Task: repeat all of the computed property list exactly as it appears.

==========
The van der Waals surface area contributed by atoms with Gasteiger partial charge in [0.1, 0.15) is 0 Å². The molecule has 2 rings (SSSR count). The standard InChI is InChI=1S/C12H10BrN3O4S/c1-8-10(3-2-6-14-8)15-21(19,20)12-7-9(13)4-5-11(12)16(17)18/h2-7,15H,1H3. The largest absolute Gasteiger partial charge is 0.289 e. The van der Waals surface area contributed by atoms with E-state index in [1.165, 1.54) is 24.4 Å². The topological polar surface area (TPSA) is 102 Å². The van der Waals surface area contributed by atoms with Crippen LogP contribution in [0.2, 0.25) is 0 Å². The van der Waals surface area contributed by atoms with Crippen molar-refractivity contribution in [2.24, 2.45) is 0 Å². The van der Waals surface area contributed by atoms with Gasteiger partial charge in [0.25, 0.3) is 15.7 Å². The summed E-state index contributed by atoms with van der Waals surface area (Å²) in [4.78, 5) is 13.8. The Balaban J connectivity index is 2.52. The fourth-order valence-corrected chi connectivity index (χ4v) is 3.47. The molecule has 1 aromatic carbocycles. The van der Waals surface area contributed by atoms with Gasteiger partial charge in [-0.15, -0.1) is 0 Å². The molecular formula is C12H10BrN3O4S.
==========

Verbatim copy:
The van der Waals surface area contributed by atoms with Gasteiger partial charge in [0.1, 0.15) is 0 Å². The molecule has 2 rings (SSSR count). The standard InChI is InChI=1S/C12H10BrN3O4S/c1-8-10(3-2-6-14-8)15-21(19,20)12-7-9(13)4-5-11(12)16(17)18/h2-7,15H,1H3. The largest absolute Gasteiger partial charge is 0.289 e. The van der Waals surface area contributed by atoms with E-state index in [1.165, 1.54) is 24.4 Å². The topological polar surface area (TPSA) is 102 Å². The van der Waals surface area contributed by atoms with Crippen LogP contribution in [0.2, 0.25) is 0 Å². The van der Waals surface area contributed by atoms with Crippen molar-refractivity contribution in [2.24, 2.45) is 0 Å². The van der Waals surface area contributed by atoms with Gasteiger partial charge in [0.25, 0.3) is 15.7 Å². The summed E-state index contributed by atoms with van der Waals surface area (Å²) in [4.78, 5) is 13.8. The Balaban J connectivity index is 2.52. The fourth-order valence-corrected chi connectivity index (χ4v) is 3.47. The molecule has 1 aromatic carbocycles. The van der Waals surface area contributed by atoms with Gasteiger partial charge in [-0.15, -0.1) is 0 Å². The molecular formula is C12H10BrN3O4S.